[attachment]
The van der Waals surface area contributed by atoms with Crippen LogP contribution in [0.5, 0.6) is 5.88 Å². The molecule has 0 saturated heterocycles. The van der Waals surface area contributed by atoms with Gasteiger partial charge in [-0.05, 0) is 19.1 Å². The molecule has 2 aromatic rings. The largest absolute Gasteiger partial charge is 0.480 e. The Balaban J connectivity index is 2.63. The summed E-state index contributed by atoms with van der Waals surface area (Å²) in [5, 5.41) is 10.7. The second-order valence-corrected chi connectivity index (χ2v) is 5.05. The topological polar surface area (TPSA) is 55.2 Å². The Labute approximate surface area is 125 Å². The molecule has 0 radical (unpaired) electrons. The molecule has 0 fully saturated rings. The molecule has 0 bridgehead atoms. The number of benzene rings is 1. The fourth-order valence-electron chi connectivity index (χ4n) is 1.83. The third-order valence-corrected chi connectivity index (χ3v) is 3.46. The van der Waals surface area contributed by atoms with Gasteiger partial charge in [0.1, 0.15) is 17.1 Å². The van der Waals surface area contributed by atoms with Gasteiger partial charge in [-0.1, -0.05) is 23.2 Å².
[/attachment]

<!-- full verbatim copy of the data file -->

The van der Waals surface area contributed by atoms with Crippen LogP contribution in [0.5, 0.6) is 5.88 Å². The molecule has 0 saturated heterocycles. The van der Waals surface area contributed by atoms with Gasteiger partial charge in [-0.05, 0) is 19.1 Å². The molecule has 2 aromatic rings. The largest absolute Gasteiger partial charge is 0.480 e. The Balaban J connectivity index is 2.63. The summed E-state index contributed by atoms with van der Waals surface area (Å²) in [5, 5.41) is 10.7. The second-order valence-corrected chi connectivity index (χ2v) is 5.05. The topological polar surface area (TPSA) is 55.2 Å². The Labute approximate surface area is 125 Å². The molecule has 0 radical (unpaired) electrons. The molecule has 0 fully saturated rings. The molecule has 0 bridgehead atoms. The number of benzene rings is 1. The fourth-order valence-electron chi connectivity index (χ4n) is 1.83. The third-order valence-corrected chi connectivity index (χ3v) is 3.46. The van der Waals surface area contributed by atoms with Gasteiger partial charge in [0.1, 0.15) is 17.1 Å². The van der Waals surface area contributed by atoms with Gasteiger partial charge in [-0.1, -0.05) is 23.2 Å².